Improving student wellbeing through the science of emotion

Improving student wellbeing through the science of emotion

Students at an Adelaide high school have become stand-up comedians, laughter yogis, disco dancers, artists and master chefs all in the name of science.

It’s part of a new learning program to explore the science of emotion while supporting student wellbeing at the Australian Science and Mathematics School (ASMS).

The ASMS aims to engage students with their learning by making science fun.

Over the past week, students have chosen from a range of activities including performing stand-up comedy, competing in a ‘mystery box’ cooking challenge, dancing in a silent disco, practising laughter yoga and expressing creativity through art.

Each student has also designed and attended a “Choose Your Own Excursion” including picnics in the Botanic Gardens, escaping adventure rooms, hiking outdoors, working with animals and dog sitting.

Students collected data pre- and post- each activity to measure the impact on their psychological health.

During the activities, students developed persuasive pieces to present to their classmates in the form of television advertisements demonstrating the science and wellbeing value of their activities.

Director of Professional Learning and Psychology Teacher at the ASMS, Karla Pobke, said students were exploring the science of emotion and how this impacts their psychological health.

“Students are learning about science in a way that is fun and engaging while gaining important life skills to support their emotional health and wellbeing,” she said.

“Much of the popular dialogue around psychological health relates to mindfulness, diet and exercise.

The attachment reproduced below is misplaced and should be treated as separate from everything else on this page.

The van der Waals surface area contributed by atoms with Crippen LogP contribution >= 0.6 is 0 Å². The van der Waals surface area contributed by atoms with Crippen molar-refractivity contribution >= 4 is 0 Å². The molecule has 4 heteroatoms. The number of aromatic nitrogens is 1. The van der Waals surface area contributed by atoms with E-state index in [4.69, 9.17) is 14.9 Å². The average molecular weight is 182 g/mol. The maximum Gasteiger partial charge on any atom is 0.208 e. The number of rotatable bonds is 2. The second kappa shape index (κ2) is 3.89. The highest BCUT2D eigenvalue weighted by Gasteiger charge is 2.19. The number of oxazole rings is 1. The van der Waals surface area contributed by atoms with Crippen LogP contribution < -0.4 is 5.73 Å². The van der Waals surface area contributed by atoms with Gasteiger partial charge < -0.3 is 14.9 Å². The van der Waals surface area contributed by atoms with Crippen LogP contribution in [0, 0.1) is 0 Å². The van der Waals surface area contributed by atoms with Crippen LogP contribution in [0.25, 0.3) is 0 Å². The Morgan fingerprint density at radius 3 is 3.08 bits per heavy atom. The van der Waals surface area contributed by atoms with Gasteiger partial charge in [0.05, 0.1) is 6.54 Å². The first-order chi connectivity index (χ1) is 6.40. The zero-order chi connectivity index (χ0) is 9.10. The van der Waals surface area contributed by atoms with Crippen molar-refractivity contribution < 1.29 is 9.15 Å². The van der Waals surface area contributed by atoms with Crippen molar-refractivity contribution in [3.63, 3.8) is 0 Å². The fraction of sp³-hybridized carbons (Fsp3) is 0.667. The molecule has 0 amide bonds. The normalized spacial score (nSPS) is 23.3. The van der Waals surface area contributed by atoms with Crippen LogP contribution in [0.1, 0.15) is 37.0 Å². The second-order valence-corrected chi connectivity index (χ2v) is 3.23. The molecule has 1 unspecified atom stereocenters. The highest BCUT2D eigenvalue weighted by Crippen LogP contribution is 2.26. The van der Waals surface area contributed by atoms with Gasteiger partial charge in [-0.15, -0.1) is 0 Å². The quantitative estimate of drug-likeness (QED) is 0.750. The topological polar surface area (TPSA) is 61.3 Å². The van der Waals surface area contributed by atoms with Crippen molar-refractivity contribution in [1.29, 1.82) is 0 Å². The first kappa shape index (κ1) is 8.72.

“While these are key pillars, we have encouraged our students to extend their thinking and consider a broad range of activities that can build their emotional strength.

“Students have looked at what it means to express emotions, how they can be triggered and controlled and the role of facial expressions, body language, cognitive changes and physiological response.

“It has been fantastic to see our students respond with real interest and enthusiasm as they learn about the physiological, mental and social perspectives of their own personal health.”

Principal of the Australian Science and Mathematics School Ms Jayne Heath said the program reflected the school’s interdisciplinary approach to learning.

“We don’t deliver traditional lessons in traditional subjects at the ASMS,” she said.

“We offer students a range of extraordinary learning opportunities that you wouldn’t normally experience in the classroom.

“In fact, you won’t find traditional classrooms at the ASMS. We support our students to have a level of agency in their learning in open-plan classroom settings.

“Our approach is to support students to explore the big ideas and problems of the world by creating meaningful connections across science, maths and humanities.

“We believe this is the best way to prepare students for the jobs of the future.

“We are always looking for young people to join our school who are interested in science and mathematics and who want to have fun as they learn.”

The ASMS caters for students in Years 10, 11 and 12 and is located at Flinders University in Bedford Park.